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--> 10 Understanding of the Biology of Variola Virus As noted earlier, smallpox was eradicated prior to the modem age of cell and molecular biology, virology, and immunology. Therefore, the basics of viral replication, determinants of viral virulence, and pathogenesis of the disease are not as well understood as they are for other pathogens. Since variola virus is a pathogen that is uniquely adapted to cause severe, widespread human illness, it is highly likely that it has evolved to specifically thwart an effective immune response to infection. Poxviruses are the largest of the viruses and produce many proteins that are not necessary for virus replication, but presumably enhance the ability of the virus to cause disease. The multiple mechanisms used by poxviruses to evade host immune responses, the unique proteins these viruses produce, and their interactions with the host are just beginning to be identified. As the database expands, questions about the interactions of variola virus with human cells and immune responses and about the functions of these disease-producing variola proteins will become more obvious and pressing. The ability to identify the interactions between variola virus and host proteins would likely provide new insights into important aspects of the human immune system that would not be apparent from studies of other viruses. Virus-Cell Interactions Viruses adapt to their hosts in large part by evolving to interact efficiently with host cells in initiating infection and producing large amounts of virus. The vires spreads to different organs of the host and in this process causes tissue damage. Strains of a virus (e.g., variola major and variola minor) differ in their vim-
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--> lence or ability to cause fatal disease. The differences in virulence may be due to changes in the rapidity of virus replication and spread, the amounts of vires produced, the ability to damage the cells in which the vires replicates, or the ability to evade the immune response of the host. In addition, orthopoxvirus tissue tropism genes have been identified in vaccinia vires and cowpox (C7L, K1L, and CHOhr), and the morphogenesis of the multiple forms of orthopoxvirus particles is coming better understood [43, 44]. The genetic basis of orthopoxvirus infections may thereby be revealed. Infection of human cells grown in tissue culture could begin to provide answers to some of the following questions: Is there a unique molecule or series of molecules on the surface of human cells that makes them distinctly susceptible to infection with variola virus? What is the normal function of this molecule? How and in what order are the many genes of the virus expressed to produce viral proteins? Do these proteins affect the infected cell by stimulating growth, by causing death, or by inhibiting death so the virus can grow for a longer period of time? Does this vary between variola major and variola minor? Do any of the viral proteins provide new potential targets for antiviral drugs that can block virus replication without harming host cells? These targets may suggest new types of drugs that can be developed to treat other infections. Finally, judging from what is known about other poxviruses, modulation of host immune responses is highly likely to contribute to the virulence of the virus. Infection of immune system cells could make it possible to assess direct effects on such cells, and incubation of human immune system cells with proteins secreted by infected cells could allow identification of potentially unique interactions between viral proteins and mediators of the antiviral immune response. These interactions could be used to identify important and potentially unique aspects of the human response to virus infections. Virus-Host Interactions Replication of variola virus in different types of cell cultures could provide valuable information on how this virus distinctly infects and affects human cells. It could not, however, provide information on how the virus spreads through the host or how it counteracts the host immune response. Cultures that involve a number of cells organized into tissues and organs can currently be studied in bioreactors, SCID-hu mice, and raft cultures. These systems could allow investigators to answer some of the following questions:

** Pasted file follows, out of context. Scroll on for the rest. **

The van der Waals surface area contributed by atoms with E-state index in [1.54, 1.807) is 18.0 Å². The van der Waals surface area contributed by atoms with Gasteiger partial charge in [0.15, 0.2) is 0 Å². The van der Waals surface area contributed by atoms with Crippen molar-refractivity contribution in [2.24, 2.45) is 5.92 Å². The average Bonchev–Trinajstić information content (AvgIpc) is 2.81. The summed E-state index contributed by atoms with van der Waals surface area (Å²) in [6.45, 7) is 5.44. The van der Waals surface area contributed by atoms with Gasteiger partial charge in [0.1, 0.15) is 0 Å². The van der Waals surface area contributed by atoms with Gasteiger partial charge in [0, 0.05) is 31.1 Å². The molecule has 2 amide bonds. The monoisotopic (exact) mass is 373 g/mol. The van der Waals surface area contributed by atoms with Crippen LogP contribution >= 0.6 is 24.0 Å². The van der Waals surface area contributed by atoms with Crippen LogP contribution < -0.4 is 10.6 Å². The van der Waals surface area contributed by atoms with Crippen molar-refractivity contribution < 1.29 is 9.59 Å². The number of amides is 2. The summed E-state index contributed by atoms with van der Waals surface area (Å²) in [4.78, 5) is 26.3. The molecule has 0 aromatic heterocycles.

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--> How does the virus spread from one cell to another in infected human tissue, such as the lung, lymph nodes, and skin? Is this different for variola major and variola minor? Does the infection of one cell induce damage or dysfunction in nearby cells, particularly cells of the immune system, without infecting them? What are the viral products and human cell targets for such effects? How does this virus cause such severe damage to human tissues, including inducing encephalitis? Some questions regarding how the virus spreads and causes immune suppression can be answered only by examining the results of infection in an intact host. Since human infection is not possible, answers to these questions would require developing new animal models (e.g., nonhuman primates, transgenic mice, SCID mice reconstituted with the relevant human cells; see also Chapter 8). With such model systems, the following questions could be addressed: How and why does the virus spread so efficiently in human organs? How does the virus damage host tissues and cells to cause severe disease? Is this the direct result of virus replication in spleen, lymphoid, and bone marrow cells; virus production of mediators that damage even uninfected human cells; or induction of a harmful antiviral immune response? What kinds of effective interventions (antiviral drugs, antibodies, immune modulators) can be developed to treat smallpox or smallpox-like diseases? How effective are new types of vaccines?